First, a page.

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On The Tool Truck: Punches & Chisels

Question:  What are the most important punches and chisels for an automotive technician?

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An auto technician is going to use a wide variety of punches and chisels, as is any mechanic in most fields, but there are a lot of overlooked details that are good to know, which will help you buy the right ones and make them last.

Pin punches are exactly that, made for driving out retaining pins of all types. The tips are a consistent diameter and you can get regular or extended length sets, which can be useful for deeper holes. A shorter pin punch is going to naturally be more rigid and provide better control, especially on the smaller sizes, so you may want to use a shorter one to break a pin loose, and once you’ve got it moving, switch to the longer tip if needed.


A variation to these is the roll pin punch, which has a small radiused bump on the end to center the tool on the end of a roll pin. It’s best to use a roll pin punch for a roll pin because if you use a standard pin punch, you can damage the end of the roll pin, making it much more difficult to remove.

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Tapered drift punches are designed to align holes in different pieces of material so that the fasteners can be installed. They are sometimes called alignment punches, and this is in reality all that they are designed to do. By driving one through two holes that are not aligned, the taper will draw the holes into alignment.


A prick punch is one with a very fine tip used to make light markings on metal. These are more commonly used for machining and fabrication when transferring pattern markings, but are very useful to make reference marks on clean metal. Don’t hit them too hard or you can damage the tip.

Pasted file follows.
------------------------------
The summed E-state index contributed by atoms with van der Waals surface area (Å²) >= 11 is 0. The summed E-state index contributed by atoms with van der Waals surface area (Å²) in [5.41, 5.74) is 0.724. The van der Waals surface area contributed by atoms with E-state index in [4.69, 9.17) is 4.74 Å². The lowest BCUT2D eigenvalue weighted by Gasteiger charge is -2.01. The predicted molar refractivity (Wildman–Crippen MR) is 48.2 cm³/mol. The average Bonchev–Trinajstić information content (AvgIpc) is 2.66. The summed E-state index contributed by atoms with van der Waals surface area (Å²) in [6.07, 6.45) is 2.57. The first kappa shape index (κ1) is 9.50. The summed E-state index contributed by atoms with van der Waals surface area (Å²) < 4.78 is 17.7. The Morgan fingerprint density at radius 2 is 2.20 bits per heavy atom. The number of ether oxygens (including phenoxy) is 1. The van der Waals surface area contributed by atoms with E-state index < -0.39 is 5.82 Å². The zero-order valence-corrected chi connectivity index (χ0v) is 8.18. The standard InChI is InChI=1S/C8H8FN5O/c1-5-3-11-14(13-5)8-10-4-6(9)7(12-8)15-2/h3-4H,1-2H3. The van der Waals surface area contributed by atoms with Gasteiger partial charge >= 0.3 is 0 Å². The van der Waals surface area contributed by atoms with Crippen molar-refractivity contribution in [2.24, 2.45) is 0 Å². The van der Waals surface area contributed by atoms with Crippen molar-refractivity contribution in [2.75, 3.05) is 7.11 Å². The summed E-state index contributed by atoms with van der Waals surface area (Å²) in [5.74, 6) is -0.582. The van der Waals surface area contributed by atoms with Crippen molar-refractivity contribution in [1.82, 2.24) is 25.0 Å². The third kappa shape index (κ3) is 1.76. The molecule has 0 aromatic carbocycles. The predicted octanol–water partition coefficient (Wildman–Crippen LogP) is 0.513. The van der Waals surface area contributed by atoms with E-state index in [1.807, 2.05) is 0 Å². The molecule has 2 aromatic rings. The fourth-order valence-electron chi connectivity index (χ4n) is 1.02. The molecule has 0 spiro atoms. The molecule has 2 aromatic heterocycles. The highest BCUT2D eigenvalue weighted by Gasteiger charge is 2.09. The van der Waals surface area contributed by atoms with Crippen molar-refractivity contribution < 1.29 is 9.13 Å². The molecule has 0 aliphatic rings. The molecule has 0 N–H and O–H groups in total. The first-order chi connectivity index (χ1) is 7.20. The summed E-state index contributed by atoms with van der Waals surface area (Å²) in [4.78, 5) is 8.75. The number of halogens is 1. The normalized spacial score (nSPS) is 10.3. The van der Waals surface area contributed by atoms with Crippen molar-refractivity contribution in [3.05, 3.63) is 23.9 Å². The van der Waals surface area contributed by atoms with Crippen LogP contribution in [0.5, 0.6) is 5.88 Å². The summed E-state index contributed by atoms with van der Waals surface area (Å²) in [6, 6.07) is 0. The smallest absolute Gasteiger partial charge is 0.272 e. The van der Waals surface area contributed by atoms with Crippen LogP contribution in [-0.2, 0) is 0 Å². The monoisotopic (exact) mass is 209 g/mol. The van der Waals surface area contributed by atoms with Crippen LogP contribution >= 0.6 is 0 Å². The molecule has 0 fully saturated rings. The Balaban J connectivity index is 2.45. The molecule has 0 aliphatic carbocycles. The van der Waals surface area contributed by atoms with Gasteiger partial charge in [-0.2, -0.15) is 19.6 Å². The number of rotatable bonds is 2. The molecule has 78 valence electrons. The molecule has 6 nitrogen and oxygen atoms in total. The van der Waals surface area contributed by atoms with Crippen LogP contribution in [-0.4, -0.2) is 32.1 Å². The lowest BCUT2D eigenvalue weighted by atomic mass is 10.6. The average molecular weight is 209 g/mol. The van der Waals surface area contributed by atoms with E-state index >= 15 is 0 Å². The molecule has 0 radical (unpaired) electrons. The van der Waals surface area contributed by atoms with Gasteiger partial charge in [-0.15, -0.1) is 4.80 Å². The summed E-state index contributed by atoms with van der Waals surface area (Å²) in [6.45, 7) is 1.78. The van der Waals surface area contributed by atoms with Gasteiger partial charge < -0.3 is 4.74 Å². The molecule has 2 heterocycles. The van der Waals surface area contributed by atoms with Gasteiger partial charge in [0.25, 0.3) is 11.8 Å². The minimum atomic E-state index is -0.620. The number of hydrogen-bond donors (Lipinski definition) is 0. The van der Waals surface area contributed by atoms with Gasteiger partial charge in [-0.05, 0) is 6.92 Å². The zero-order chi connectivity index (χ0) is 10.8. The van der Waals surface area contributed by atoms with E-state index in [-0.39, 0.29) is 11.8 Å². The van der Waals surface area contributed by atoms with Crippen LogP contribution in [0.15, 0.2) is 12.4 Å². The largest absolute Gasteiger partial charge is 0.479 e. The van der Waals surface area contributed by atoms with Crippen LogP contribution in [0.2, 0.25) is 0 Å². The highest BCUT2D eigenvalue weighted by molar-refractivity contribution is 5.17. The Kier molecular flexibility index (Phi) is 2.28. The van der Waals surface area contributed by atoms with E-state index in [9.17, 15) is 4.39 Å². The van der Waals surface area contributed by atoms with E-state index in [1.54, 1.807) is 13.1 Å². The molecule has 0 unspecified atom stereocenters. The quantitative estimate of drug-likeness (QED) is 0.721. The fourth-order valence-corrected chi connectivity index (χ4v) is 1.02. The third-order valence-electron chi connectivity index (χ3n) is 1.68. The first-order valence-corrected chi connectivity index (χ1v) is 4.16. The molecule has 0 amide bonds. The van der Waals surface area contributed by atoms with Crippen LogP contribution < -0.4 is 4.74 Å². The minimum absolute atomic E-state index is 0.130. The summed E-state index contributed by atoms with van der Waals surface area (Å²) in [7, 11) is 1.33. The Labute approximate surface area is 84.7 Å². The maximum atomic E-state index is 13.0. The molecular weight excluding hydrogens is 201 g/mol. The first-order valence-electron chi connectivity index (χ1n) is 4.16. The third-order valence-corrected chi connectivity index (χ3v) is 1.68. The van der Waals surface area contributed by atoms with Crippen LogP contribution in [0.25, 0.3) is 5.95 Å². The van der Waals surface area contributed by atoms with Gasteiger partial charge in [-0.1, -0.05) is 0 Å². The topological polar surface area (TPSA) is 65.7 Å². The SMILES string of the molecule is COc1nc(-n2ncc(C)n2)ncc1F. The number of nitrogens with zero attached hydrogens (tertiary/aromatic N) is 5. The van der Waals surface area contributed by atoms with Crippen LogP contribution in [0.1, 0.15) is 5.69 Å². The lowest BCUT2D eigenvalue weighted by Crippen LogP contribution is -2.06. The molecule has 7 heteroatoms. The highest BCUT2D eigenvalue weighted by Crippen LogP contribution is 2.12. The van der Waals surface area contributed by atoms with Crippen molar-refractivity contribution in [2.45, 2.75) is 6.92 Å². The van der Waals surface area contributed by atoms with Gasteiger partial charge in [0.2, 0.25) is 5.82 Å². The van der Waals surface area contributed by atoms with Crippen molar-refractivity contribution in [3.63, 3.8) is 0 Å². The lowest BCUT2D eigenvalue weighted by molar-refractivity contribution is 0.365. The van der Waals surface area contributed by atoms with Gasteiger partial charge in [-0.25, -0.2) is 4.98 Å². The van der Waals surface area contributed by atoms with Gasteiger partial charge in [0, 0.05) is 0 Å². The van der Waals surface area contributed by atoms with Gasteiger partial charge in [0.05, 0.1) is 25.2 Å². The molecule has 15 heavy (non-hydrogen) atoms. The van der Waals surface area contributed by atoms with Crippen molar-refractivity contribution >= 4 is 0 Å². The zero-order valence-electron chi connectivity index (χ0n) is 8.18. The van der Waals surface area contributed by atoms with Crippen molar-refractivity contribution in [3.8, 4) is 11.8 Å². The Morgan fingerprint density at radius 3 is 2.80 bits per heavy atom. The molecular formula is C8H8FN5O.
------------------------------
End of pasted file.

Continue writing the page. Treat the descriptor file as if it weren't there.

A center punch is basically a heavy-duty version of a prick punch, and it will make a deep enough mark to allow a drill bit to start without walking. We use center punches frequently to make markings on metal, because generally the deeper mark won’t have an effect on the workpiece, but keep in mind that it does distort the molecules of the metal around it, so if you’re working with thin material, soft metals or the internal components of an engine or transmission, be cautious.


Chisels are designed to remove material with their hardened, sharpened point. The type we use for automotive repair is the cold chisel, named simply because they are designed to remove material and cut cold metal. Having a number of different sizes is useful, and it’s important to remember that the end of a chisel is heat treated. When a chisel begins to dull, you can sharpen it with a hand file, but don’t use a grinding wheel. Getting the end too hot will change the heat treating and it’ll never hold a good sharp edge again.

The striking end of a chisel or punch is designed with radiused edges to direct the force of the hammer through the center of the tool. If these edges begin to flatten, the force is not directed the same and the ends can begin to split. Dressing these radiuses, also with a hand file, will keep your punches and chisels in top shape.


The best add-ons for a punch and chisel set are a punch and chisel holder, which saves your fingers on a missed swing, and a good pair of safety glasses. You can’t be too careful.

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